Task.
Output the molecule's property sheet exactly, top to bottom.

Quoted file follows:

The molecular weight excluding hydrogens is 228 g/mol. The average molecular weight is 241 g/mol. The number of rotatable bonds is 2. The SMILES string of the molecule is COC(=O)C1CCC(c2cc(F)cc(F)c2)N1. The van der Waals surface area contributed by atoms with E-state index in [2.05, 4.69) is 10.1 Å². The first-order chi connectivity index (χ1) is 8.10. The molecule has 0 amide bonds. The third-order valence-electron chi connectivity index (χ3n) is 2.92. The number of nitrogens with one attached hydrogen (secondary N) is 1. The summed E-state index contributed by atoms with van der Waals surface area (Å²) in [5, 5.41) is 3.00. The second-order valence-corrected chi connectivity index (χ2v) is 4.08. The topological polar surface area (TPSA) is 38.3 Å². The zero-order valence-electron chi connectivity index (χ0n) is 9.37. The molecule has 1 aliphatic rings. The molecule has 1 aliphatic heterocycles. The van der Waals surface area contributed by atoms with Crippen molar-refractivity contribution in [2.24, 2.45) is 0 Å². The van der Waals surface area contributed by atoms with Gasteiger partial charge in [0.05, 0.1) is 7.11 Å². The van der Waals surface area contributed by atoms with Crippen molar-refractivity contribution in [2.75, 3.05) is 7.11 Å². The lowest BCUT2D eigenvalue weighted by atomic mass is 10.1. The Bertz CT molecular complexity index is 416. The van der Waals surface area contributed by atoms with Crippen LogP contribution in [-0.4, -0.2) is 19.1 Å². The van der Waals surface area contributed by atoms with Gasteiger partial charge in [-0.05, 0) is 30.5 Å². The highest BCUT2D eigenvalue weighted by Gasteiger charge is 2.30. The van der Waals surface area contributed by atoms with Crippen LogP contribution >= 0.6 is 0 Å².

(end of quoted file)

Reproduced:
The molecular weight excluding hydrogens is 228 g/mol. The average molecular weight is 241 g/mol. The number of rotatable bonds is 2. The SMILES string of the molecule is COC(=O)C1CCC(c2cc(F)cc(F)c2)N1. The van der Waals surface area contributed by atoms with E-state index in [2.05, 4.69) is 10.1 Å². The first-order chi connectivity index (χ1) is 8.10. The molecule has 0 amide bonds. The third-order valence-electron chi connectivity index (χ3n) is 2.92. The number of nitrogens with one attached hydrogen (secondary N) is 1. The summed E-state index contributed by atoms with van der Waals surface area (Å²) in [5, 5.41) is 3.00. The second-order valence-corrected chi connectivity index (χ2v) is 4.08. The topological polar surface area (TPSA) is 38.3 Å². The zero-order valence-electron chi connectivity index (χ0n) is 9.37. The molecule has 1 aliphatic rings. The molecule has 1 aliphatic heterocycles. The van der Waals surface area contributed by atoms with Crippen molar-refractivity contribution in [2.24, 2.45) is 0 Å². The van der Waals surface area contributed by atoms with Gasteiger partial charge in [0.05, 0.1) is 7.11 Å². The van der Waals surface area contributed by atoms with Crippen molar-refractivity contribution in [2.75, 3.05) is 7.11 Å². The lowest BCUT2D eigenvalue weighted by atomic mass is 10.1. The Bertz CT molecular complexity index is 416. The van der Waals surface area contributed by atoms with Crippen LogP contribution in [-0.4, -0.2) is 19.1 Å². The van der Waals surface area contributed by atoms with Gasteiger partial charge in [-0.05, 0) is 30.5 Å². The highest BCUT2D eigenvalue weighted by Gasteiger charge is 2.30. The van der Waals surface area contributed by atoms with Crippen LogP contribution >= 0.6 is 0 Å².